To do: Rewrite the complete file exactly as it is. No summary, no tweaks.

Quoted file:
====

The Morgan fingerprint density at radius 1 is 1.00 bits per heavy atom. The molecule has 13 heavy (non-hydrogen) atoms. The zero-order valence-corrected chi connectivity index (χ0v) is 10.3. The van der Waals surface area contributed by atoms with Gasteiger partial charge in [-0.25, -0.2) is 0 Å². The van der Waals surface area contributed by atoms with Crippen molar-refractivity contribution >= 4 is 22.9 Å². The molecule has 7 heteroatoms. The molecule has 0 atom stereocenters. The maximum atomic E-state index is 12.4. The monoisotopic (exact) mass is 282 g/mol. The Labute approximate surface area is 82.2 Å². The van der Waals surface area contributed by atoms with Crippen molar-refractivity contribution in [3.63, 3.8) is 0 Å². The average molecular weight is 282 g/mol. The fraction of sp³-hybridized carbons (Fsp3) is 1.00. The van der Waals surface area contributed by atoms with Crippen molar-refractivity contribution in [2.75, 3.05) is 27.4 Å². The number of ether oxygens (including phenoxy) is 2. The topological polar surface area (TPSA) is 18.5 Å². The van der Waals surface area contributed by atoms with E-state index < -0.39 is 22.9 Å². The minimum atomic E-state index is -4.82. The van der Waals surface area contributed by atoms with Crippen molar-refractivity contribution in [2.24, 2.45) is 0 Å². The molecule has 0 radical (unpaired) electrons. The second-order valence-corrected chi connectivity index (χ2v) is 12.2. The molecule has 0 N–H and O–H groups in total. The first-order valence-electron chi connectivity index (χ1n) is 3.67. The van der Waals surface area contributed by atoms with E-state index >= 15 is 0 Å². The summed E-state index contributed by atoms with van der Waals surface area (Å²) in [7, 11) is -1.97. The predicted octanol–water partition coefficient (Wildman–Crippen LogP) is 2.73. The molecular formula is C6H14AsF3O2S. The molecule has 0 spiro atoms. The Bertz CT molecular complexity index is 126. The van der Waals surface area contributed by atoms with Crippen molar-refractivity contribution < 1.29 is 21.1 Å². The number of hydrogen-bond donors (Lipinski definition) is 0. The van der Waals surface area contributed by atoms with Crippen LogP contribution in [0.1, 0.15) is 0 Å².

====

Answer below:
The Morgan fingerprint density at radius 1 is 1.00 bits per heavy atom. The molecule has 13 heavy (non-hydrogen) atoms. The zero-order valence-corrected chi connectivity index (χ0v) is 10.3. The van der Waals surface area contributed by atoms with Gasteiger partial charge in [-0.25, -0.2) is 0 Å². The van der Waals surface area contributed by atoms with Crippen molar-refractivity contribution >= 4 is 22.9 Å². The molecule has 7 heteroatoms. The molecule has 0 atom stereocenters. The maximum atomic E-state index is 12.4. The monoisotopic (exact) mass is 282 g/mol. The Labute approximate surface area is 82.2 Å². The van der Waals surface area contributed by atoms with Crippen molar-refractivity contribution in [3.63, 3.8) is 0 Å². The average molecular weight is 282 g/mol. The fraction of sp³-hybridized carbons (Fsp3) is 1.00. The van der Waals surface area contributed by atoms with Crippen molar-refractivity contribution in [2.75, 3.05) is 27.4 Å². The number of ether oxygens (including phenoxy) is 2. The topological polar surface area (TPSA) is 18.5 Å². The van der Waals surface area contributed by atoms with E-state index < -0.39 is 22.9 Å². The minimum atomic E-state index is -4.82. The van der Waals surface area contributed by atoms with Crippen molar-refractivity contribution in [2.24, 2.45) is 0 Å². The molecule has 0 radical (unpaired) electrons. The second-order valence-corrected chi connectivity index (χ2v) is 12.2. The molecule has 0 N–H and O–H groups in total. The first-order valence-electron chi connectivity index (χ1n) is 3.67. The van der Waals surface area contributed by atoms with E-state index >= 15 is 0 Å². The summed E-state index contributed by atoms with van der Waals surface area (Å²) in [7, 11) is -1.97. The predicted octanol–water partition coefficient (Wildman–Crippen LogP) is 2.73. The molecular formula is C6H14AsF3O2S. The molecule has 0 spiro atoms. The Bertz CT molecular complexity index is 126. The van der Waals surface area contributed by atoms with Crippen molar-refractivity contribution < 1.29 is 21.1 Å². The number of hydrogen-bond donors (Lipinski definition) is 0. The van der Waals surface area contributed by atoms with Crippen LogP contribution in [0.1, 0.15) is 0 Å².